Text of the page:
13. Assuming that he settled on the alluvial flats of the Brisbane ? I have no doubt he would make it pay.

14. Do you think he ought to give one pound an acre for the land? That of course would depend upon whether the land was thickly timbered or not ; also upon the distance from water carriage ; if he had to be at the expense of clearing a dense scrub, or incurring a heavy land-carriage, he could not afford to pay that price.

19. By Dr. Lang-Do you think Moreton Bay would be a favourable field for the production of those articles that are raised in warmer climates, as the vine, the olive, and other productions of the South of Europe ? Very favourable ; the vine, pine apples, and bananas thrive in that district.

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THURSDAY, 4th SEPTEMBER 1845.

Present.
Charles Nicholson, Esq., M.D., in the chair.
The Auditor-General.

Rev. Dr. Lang
Charles Cowper, Esq.

Robert Lowe, Esq. Rev. William Schmidt, called in and examined :1. You are a native of Prussia, I believe? I am, of Pomerania, in Prussia.

2. And are you now engaged in the mission at Moreton Bay ?

3. You have been in this Colony some years, I believe ? I have, nearly eight years.

4. What do you think of the Colony generally, as a field for immigration ? I think it a most eligible field.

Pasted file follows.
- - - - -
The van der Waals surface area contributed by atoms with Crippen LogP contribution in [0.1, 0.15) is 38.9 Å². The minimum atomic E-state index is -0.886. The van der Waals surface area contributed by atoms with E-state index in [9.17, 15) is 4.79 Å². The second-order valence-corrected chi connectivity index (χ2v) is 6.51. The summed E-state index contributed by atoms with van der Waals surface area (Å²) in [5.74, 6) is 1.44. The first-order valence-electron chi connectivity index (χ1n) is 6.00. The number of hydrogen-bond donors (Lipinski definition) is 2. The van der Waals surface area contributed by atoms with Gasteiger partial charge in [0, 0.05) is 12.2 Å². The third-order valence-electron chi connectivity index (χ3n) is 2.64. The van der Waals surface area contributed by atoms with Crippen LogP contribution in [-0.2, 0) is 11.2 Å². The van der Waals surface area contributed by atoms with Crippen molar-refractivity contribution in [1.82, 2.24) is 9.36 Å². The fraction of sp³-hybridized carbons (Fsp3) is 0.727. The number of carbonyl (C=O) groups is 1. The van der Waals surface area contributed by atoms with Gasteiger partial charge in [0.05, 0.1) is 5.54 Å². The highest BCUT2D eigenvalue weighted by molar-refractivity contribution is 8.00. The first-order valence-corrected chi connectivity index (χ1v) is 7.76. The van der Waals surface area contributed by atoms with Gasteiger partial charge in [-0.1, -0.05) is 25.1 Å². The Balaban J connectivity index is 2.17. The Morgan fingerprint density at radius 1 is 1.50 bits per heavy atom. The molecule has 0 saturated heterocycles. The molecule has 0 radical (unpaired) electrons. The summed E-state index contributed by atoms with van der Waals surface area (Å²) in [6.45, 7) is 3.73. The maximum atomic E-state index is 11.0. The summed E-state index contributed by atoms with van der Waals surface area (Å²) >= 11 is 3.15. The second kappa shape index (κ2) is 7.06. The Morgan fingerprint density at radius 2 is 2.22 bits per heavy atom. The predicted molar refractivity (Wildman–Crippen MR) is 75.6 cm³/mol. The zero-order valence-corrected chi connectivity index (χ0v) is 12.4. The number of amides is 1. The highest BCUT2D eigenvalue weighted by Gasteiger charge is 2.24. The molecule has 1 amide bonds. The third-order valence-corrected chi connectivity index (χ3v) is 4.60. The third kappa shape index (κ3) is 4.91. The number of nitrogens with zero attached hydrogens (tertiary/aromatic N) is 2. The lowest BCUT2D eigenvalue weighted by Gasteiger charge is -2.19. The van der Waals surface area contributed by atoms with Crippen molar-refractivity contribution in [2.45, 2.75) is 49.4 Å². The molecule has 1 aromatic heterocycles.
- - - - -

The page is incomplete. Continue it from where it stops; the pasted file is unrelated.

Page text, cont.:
5. Your experience is chiefly restricted to Moreton Bay ? Yes ; but I have been over other parts of the Colony.

6. Do you think immigrants might be introduced from Germany, with advantage to themselves and to the Colony ? It would not be at all difficult to induce them to come to this part of the world.

7. What class of immigrants might we obtain from that part of Europe ? Particularly agriculturists and artizans.

8. From what parts of Germany ? Both from the southern and northern parts.

9. Of course, you are aware, that there are large immigrations from Germany to the United States ? I am aware there are.

10. Those Germans who emigrate to the United States of America supply the funds for their passage ? They do ; the emigration to America has arisen partly from religious persecution, and that was also the case, with respect to those who emigrated to South Australia. The emigrants to the United States, and to South Australia, were principally from the provinces of Saxony, Silesia, and Pomerania, in Prussia.

11. Of what religion are they? Lutherans. 12. Do you conceive that the hope of improved circumstances

generally would be a sufficient inducement for persons to immigrate to this Colony? I have not the least doubt of it, particularly since very favourable intelligence has arrived from South Australia.